The American dream is an ideal that is created and perpetuated by the media and corporate America. This is a template for life that many people fall into. It is increasingly difficult to attain as standards are raised and social media shows us nothing but ‘living the best life.’ But this is not the template for everyone. By saying “no” to the societal norm of measuring success and happiness via materialism, we can free ourselves to truly be happy.
This is the idea set forth by the documentary Minimalism.
I agree with the idea that societal norms are not ones that should be blindly followed. Some are useful (crime is bad) but others are ludicrous (Instagram ‘likes’ equate to worth). I am still struggling with identifying how much of society I want to shirk. I find myself realizing that at times I am succumbing to some societal narratives just like every else, without realizing it. I do not subscribe to doing things because people say we are “supposed to” or spending too much money going to extravagant restaurants or clubs. But I find myself at times still trying to fit in in some ways. For example, I like clothing. I like shoes. I like to buy these things even when I already many shoes and enough clothes. However, I do not buy clothes because they are brand names or particularly because they are the current trend, but because I like them. Does this fit into my self-proclaimed paradigm to forge my own path? I am not sure. I think it does, but I have been wondering lately how many things I am fooling myself about.
How edgy am I? Do I see myself with clear eyes, the way others do? Or do I see myself through a lens of superiority because I think I know things others don’t, and think that I seem friendly and attentive yet utterly disinterested in most of what ‘normal’ people do? This troubles me, as I praise self-awareness above most else. I see myself as an edgy yet intelligent professional working a high power job (while hating it), yet able to shirk much of this persona off the clock and live a much more arts-oriented private life. I think this is true, and I really believe it. But sometimes, I wonder if others think that too, and then try to remind myself that it shouldn’t matter. But I tend to be vain, and at a core level I think I still do care that other people see myself the way I want them to. I place a high level of weight on fashion and while I stay off of social media, I do care what others think. Is that okay?
Even while writing this, I had the thought “If I figure it all out, maybe this essay will be featured in a book or essay collection about how to figure it out for yourself, or at least ask more questions.” Even as I am trying to do this for myself and personal growth, I cannot help but thinking about how other people could look up to me after reading this stream of conscious bullshit. I would like to try and break that thought pattern.
I try to live life with my eyes open, but sometimes wonder how open they really are. More than most, sure, but enough? I do not know. Much of this pervading uncertainty on my quest for my ‘final form’ stems from a superb and pervasive lack of direction in life. Not that I don’t think I know what I want to do – worse than that, I am trying to figure out what is really important. Important to me, and important to the world. What is my duty in the grander scheme of things? What is anyone’s? Is it important to try and live your life for the betterment of humanity, or is all futile over time and thus a waste of time that could be dedicated to enjoyment?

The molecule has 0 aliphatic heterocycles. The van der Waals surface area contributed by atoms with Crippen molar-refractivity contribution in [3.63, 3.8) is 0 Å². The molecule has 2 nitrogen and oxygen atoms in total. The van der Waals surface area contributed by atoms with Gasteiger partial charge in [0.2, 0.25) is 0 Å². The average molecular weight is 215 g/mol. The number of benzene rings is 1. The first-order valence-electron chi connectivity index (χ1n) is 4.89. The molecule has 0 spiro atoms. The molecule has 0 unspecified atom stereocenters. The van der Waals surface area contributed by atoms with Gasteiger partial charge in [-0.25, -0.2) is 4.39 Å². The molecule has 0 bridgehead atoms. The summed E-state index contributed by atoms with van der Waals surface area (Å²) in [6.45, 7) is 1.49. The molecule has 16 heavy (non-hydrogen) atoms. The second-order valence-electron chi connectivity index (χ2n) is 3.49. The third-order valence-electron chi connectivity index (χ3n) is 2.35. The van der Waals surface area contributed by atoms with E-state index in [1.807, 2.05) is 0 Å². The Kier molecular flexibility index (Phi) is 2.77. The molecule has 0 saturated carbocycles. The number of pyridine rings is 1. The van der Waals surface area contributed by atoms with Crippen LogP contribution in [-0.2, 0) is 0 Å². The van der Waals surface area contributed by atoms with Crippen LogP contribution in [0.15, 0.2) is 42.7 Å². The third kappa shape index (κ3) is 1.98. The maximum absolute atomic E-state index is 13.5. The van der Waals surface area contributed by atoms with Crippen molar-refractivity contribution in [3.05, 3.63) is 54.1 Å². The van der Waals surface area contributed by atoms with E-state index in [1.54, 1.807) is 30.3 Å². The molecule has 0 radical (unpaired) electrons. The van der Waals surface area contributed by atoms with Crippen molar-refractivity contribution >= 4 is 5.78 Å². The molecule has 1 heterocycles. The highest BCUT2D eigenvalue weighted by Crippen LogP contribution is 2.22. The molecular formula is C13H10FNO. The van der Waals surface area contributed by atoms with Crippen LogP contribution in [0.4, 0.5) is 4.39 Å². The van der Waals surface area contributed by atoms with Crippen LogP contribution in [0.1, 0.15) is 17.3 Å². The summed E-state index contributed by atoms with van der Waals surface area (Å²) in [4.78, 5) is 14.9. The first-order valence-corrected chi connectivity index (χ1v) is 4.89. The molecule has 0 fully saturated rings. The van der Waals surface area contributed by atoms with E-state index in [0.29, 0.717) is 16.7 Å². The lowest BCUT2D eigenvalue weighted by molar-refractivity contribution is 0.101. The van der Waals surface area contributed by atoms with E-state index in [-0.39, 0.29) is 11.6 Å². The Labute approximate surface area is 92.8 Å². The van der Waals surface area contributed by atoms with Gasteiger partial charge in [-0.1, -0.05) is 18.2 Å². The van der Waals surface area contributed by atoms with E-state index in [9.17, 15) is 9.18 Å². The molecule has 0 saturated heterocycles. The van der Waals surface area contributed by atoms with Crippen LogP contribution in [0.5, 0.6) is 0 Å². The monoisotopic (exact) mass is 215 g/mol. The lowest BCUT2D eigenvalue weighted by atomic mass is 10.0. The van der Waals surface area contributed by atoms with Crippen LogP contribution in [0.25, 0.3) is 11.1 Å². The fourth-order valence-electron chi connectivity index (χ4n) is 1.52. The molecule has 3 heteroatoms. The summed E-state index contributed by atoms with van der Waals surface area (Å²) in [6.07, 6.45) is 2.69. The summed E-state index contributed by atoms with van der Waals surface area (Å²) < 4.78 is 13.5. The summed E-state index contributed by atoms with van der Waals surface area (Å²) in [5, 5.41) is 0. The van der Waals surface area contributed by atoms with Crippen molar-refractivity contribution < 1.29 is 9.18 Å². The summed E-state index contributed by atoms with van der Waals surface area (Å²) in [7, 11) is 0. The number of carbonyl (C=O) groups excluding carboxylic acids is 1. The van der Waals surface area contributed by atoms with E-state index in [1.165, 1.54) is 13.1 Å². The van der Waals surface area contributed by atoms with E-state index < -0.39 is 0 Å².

Or it enough to live life doing a job that is not exactly meaningful on a grander scale, gaining the income to live the life you choose in the off hours? Travelling, purchasing experiences, and nice clothes all cost money. Work is essential to live whether we like it or not. I am still trying to figure out whether one should work to live, or find work that can be dedicated to some higher meaning, whatever it may be.
I want to take risks and adventure, travel, go to concerts, etc. Can I do this if I am working towards a dedicated goal, and if not, is it worth it even if that goal helps many people? I am tending towards thinking that living life with a job that supports the life you want to live. But part of me still thinks that that may be a cop out, because that journey is definitely easier than attempting to have a lasting impact.
Few people are granted the opportunity to be in a place in life where they feasibly could make a difference. Even fewer are asking questions as to what they should do with such a position in life. Does this mean that there is an obligation to use such a position for good? Part of me still thinks so, but I have more questions than answers.
Currently I am using “do no harm” as my heuristic of choice – make sure nothing you do actively hurts anyone no matter how removed, but going out of your way to improve the lives of others is unnecessary. I think this is a good rule while life is in a holding pattern of sorts, while I try to find these answers.
This documentary has been very good at highlighting ideas that I have been mulling over a lot recently, and I think many of the ideas are good. I think the four biggest takeaways for me are
- Only have belongings that have meaning. Be able to justify every single object you own. All your clothes should be your favorite clothes.
- Consumption is not the problem. Compulsory consumption is the problem
- If you see a person at a later stage of your life’s current plan or current trajectory and don’t want to be in that person’s shoes – get out
- “Now, I get to live life being genuine – there is no manipulation.” Not having a pretense in any facet of life, including work, should be the only way to live
A closing quote: “I wish everyone could become rich and famous so they would realize its not the answer” – Jim Carey